In the words of the now headless Hand to the King, Eddard Stark, “Winter is Coming”. And that can only mean one thing. Christmas. The Holiday Season. The Festive Period. It’s supposed to be the season of goodwill to all men (and women I assume, although the workload surrounding this celebration is usually skewed more heavily towards the female population). I’m just not feeling very festive yet. Yes the shops are in full Christmas mode now, the lights are going on in all the major high streets and the television adverts are gradually being dominated by more and more saccharin sweet, warm- the- cockles- of -your -heart, food and alcohol laden festive messages designed to make you want to rush out and spend money to make this the best Christmas yet. This bothers me. The competitive element I mean. The pressure on people to serve the perfect Christmas lunch, be the perfect host, decorate the perfect tree and provide the whole family with the most perfectly wrapped, thoughtfully chosen gifts is immense. Growing numbers of families get into debt every year whilst attempting to give their children everything on their wish lists. The number of people contacting the Samaritans or even worse, committing suicide, rises every Christmas. The true, Christian meaning of Christmas has been lost.
This time of year has always been difficult for me. My childhood memories of Christmas are peppered with awful experiences. There was always tension in our house. My stepfather was a drinker. My mum hated him getting drunk. Many Christmas dinners were ruined by bitter rows, followed by long periods of silence. My siblings and I learned early on to keep out of the way. As the eldest child I felt responsible for hiding as much of the horror as possible from them. It has resulted in me being quite fanatical about making sure every aspect of Christmas is perfect for my family. It’s bloody hard work and of course, it’s impossible. I am destined to fail every year, purely because we are all human. Now that two of my children no longer live with us, I relish spending time with them and I’m never happier than when they are all here. The banter flows, they tease each other, their father and me and mostly it’s in good humour. However, add to the mix the pressure cooker atmosphere of Christmas, where everyone has to be together all day and we are all supposed to have the time of our lives, and we start to feel claustrophobic. There was, on one particularly fraught occasion, actually bodily harm inflicted during an altercation between two of my children and it was horrid. Mostly though, it is just hard to please everyone and no matter how well I plan things, something is bound to go wrong. Then I feel like a failure.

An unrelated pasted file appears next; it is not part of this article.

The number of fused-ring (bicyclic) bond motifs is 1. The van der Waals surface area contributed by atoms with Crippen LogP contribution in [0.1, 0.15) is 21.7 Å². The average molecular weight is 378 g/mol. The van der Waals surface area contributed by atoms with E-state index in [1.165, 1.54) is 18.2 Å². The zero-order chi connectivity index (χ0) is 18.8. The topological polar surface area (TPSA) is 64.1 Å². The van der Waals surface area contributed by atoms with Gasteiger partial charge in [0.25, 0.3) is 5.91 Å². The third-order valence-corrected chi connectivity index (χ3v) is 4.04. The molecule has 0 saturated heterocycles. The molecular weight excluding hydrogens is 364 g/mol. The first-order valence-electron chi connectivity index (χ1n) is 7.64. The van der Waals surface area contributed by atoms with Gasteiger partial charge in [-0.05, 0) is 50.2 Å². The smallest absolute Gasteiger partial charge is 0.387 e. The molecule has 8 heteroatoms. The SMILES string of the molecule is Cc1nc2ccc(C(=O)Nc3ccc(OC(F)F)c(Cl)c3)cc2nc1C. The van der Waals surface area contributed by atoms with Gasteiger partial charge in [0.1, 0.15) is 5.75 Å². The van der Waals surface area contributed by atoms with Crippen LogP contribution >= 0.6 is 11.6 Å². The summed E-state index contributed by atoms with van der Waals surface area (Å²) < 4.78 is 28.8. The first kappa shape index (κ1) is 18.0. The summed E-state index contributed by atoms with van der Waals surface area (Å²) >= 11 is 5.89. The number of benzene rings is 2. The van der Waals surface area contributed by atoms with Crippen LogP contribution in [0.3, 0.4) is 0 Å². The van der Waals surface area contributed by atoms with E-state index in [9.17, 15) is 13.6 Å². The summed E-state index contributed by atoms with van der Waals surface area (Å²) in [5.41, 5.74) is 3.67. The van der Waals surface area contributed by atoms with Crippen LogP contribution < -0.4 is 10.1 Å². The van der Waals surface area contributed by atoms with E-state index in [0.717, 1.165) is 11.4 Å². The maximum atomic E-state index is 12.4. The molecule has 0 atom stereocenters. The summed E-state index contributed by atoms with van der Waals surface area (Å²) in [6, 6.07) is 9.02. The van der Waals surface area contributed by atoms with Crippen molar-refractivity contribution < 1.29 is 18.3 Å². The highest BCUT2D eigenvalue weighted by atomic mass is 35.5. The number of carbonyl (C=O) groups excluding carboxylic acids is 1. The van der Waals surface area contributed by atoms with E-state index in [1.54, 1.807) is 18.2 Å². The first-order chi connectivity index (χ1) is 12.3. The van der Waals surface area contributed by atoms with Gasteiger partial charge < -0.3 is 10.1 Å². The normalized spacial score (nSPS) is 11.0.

New Years Eve is even worse. This is my least favourite day of the year. Enforced enjoyment is no fun for me. I often wish I could just go to bed and sleep through it all. I usually end up drinking too much and spending New Years Day in a world of pain. Why do I feel like this? I think it is because it all seems so pointless to me. The responsibility of all the planning, shopping, cooking, and decorating is overwhelming. The endless lists are exhausting. And then there is the stuff. All the stuff we end up with. Things we never knew we needed and have no idea where to put. The food we eat just because it is there and we can’t bear to throw it away. Why do we need to express our love for our families by buying them stuff? I need to pare it all back this year. I have a new grandson, so of course I will have fun buying him toys and books but I’m going to try to enjoy this Christmas for what it is supposed to be. A celebration of being together with my loved ones and giving thanks for the small joys we experience every day. It will not be perfect, but it will be the best I can do.
Thanks for reading. xx